Hospital staff rally to keep Robert here

PUBLISHED: 09:47 13 March 2006 | UPDATED: 08:58 24 May 2010

STAFF at Weston General Hospital have rallied round a colleague who is facing deportation to South Africa. Hard-working hospital administrator Robert McIntyre, who now lives in Weston, arrived in the country last year to be closer to his family and escape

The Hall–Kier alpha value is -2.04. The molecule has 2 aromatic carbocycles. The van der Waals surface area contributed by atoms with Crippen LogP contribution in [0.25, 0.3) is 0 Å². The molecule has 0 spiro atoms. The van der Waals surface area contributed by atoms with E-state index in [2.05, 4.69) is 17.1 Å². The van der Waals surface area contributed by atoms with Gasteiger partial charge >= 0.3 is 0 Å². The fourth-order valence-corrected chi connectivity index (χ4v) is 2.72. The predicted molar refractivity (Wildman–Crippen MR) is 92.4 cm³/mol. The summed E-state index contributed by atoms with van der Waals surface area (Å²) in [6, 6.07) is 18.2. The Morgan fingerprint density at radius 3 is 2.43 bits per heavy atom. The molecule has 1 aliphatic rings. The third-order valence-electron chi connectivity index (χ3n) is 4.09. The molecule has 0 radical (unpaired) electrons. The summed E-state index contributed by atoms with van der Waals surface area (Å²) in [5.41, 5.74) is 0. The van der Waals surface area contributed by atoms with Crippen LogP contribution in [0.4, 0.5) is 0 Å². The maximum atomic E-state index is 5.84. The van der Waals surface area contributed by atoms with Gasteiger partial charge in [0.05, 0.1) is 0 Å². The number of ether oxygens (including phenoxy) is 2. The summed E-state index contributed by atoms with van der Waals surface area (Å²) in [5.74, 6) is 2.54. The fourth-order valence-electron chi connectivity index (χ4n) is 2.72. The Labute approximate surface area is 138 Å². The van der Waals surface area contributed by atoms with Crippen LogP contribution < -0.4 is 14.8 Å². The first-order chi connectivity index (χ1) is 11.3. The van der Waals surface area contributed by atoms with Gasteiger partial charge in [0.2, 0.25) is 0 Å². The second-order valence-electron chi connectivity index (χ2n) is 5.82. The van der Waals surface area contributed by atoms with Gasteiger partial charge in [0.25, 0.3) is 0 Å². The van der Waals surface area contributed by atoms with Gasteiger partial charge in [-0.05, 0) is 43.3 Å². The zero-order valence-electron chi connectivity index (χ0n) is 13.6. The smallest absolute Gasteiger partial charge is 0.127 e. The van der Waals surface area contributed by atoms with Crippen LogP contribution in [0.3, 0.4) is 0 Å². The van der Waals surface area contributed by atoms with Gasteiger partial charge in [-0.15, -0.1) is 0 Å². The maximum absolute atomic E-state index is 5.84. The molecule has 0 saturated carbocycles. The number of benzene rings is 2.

STAFF at Weston General Hospital have rallied round a colleague who is facing deportation to South Africa.Hard-working hospital administrator Robert McIntyre, who now lives in Weston, arrived in the country last year to be closer to his family and escape the turbulence of his homeland.But with his two year visa running out, 25-year-old Robert has been told he will have to leave Britain.He says immigration services have ignored the fact that Robert's father and sister have won the right to stay in Weston and that as many as 40 of his friends and hospital colleagues are backing his bid to stay.Robert said: "I'm only allowed to stay until 2007, but can only work until 11 May 2006. There's no way I can support myself after that, so I'll have to go back."I've got lots of friends in town and work. I really want to stay."I've been to MP John Penrose to ask about how to stay. His office told me to go to the citizen's advice bureau and it told me to go to a specialist solicitor's firm. "The solicitor said the only way to stay is with a work permit, but I'm not qualified enough for one. I thought because my dad is staying here after marrying a British woman and because my grandparents were from British Rhodesia, I would have a better chance of staying."I've had lots of support from friends at work. I had to turn down promotion because I knew I could be sent back and didn't want to let down my department."There's a general perception that some foreign people are here claiming benefits. But people seeing me working hard feel sorry for me because I have to go."Everyone's talking to me about ways they think I can help, but it's all come to a full stop. The rules say I can't stay and I've booked a ticket to go back to South Africa."My dad is not too thrilled about it. I will spend the last of my time with my dad and sister, who both married EU nationals and are allowed to stay."There's no future for me in South Africa. It's a dark future for me there."A Home Office spokesman said: "We can't comment on individual cases, but the rules say foreign nationals in this situation have to return. They can appeal, but if this is unsuccessful they have to return.

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